Crazy for Kona Coffee
Many coffee roasters boast about the coffee they buy from Ethiopia, Guatemala, Colombia, or Sumatra. However, you rarely hear coffee roasters talk about the Kona Coffee from Hawaii.
IMAGE: Christopher Michel via Wikimedia Commons
Kona Coffee is one of the most expensive coffees on the market and if you don't know how to roast coffee, it is easily ruined. Our Master Roaster has been roasting for over forty years.
Where does this coffee come from, and why is it so admired compared to other coffees?
The Sad History of Kona Coffee
The history of the coffee crop in Hawai’i is complicated, and hard to trace.
In 1723, coffee was brought to Brazil from England and production quickly spread across Latin and South America. Flash forward 100 years, to 1824 when Hawaiian King Kamehameha II and his Queen Kamāmalu, along with Governor Boki of Oahu and his wife went to England to meet with King George IV in England. They were forced to conform to English standards of dress and to disregard their own culture to appease King George IV. However, they both fell ill with the measles and despite best efforts to keep them alive, Queen Kamāmalu died July 8, 1824 and a heart broken King Kamehameha II died six days later on July 14, 1824. Governor Boki and his wife also fell ill but recovered in England. When they brought the bodies of the King and Queen back to Hawaii, the ship stopped in Brazil, and Boki picked up several Arabica coffee trees which he brought back to Hawaii with the intent of planting them on the island of Oahu.
IMAGE: Governor Boki and his wife Liliha. Printed by C. Hullmandel; drawn on stone from the original painting by John Hayter. London 1824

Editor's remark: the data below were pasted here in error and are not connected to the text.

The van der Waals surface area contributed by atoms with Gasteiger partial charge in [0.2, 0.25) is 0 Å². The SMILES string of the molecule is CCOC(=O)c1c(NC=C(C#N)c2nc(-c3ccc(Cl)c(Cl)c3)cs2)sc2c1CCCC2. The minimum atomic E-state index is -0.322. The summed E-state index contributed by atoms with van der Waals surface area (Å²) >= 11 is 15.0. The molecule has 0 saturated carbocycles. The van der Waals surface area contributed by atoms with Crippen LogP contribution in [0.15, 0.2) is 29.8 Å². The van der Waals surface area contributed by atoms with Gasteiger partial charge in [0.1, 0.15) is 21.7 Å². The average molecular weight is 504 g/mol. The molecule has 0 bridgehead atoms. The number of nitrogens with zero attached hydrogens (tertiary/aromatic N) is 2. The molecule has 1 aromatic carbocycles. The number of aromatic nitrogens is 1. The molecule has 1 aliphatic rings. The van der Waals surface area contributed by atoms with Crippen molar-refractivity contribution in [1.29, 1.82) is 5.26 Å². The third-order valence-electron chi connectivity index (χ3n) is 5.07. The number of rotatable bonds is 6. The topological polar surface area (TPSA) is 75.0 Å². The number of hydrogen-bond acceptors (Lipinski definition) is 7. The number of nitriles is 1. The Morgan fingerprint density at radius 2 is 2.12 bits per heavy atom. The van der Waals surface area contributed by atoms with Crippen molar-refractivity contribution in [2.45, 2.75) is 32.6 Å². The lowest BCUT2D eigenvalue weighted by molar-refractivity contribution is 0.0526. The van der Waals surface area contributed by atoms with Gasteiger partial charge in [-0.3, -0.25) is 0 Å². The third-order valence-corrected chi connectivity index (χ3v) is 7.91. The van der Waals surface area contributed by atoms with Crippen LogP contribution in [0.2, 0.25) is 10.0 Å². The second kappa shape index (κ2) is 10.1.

However, the coffee trees did not grow well on the island of Oahu, and it was Reverend Samuel Ruggles who took the coffee trees off Oahu and planted some of them on the western slopes, Kona Side, of the Big Island of Hawaii, where the coffee trees thrived in rich volcanic soil.
English native and merchant Henry Greenwell quickly moved to the area to establish a coffee company to capitalize off the coffee trees. His original plantation, the Greenwell Store is now a museum where they give Kona Coffee tours.
Ironically, most of the original farmers of Kona Coffee were neither Hawaiian nor English. Japanese immigrants who had been brought to work on sugarcane farms quickly took up the coffee plantation work.
The Perfect Environment
If you have the privilege of travelling and get to visit a coffee plantation in Kona, from January to May, you will get to see “Kona Snow” which are the tiny, fragrant white blooms on the coffee trees. After May, the flowers start to die off and unripe and green coffee cherries start to show. By August, the coffee cherries are turning bright red and are ready to be picked.
Part of what makes Kona Coffee so special is that it has a long history of being meticulously picked and processed, something that other farms across the world did not pick up until later. Some coffee farmers were known for picking only certain shades of the red coffee cherries to ensure the quality and taste for cup perfection.
However, besides the dedication to perfection, Kona has the perfect environment for the coffee trees. The rich volcanic soil allows the plant to retain water in times of drought but is loose enough for the roots to grow without becoming waterlogged. While every volcano is going to have different soil, most volcanic soils contain phosphorus, potassium, calcium, magnesium, zinc, iron and boron which are essential nutrients for the maturing plants.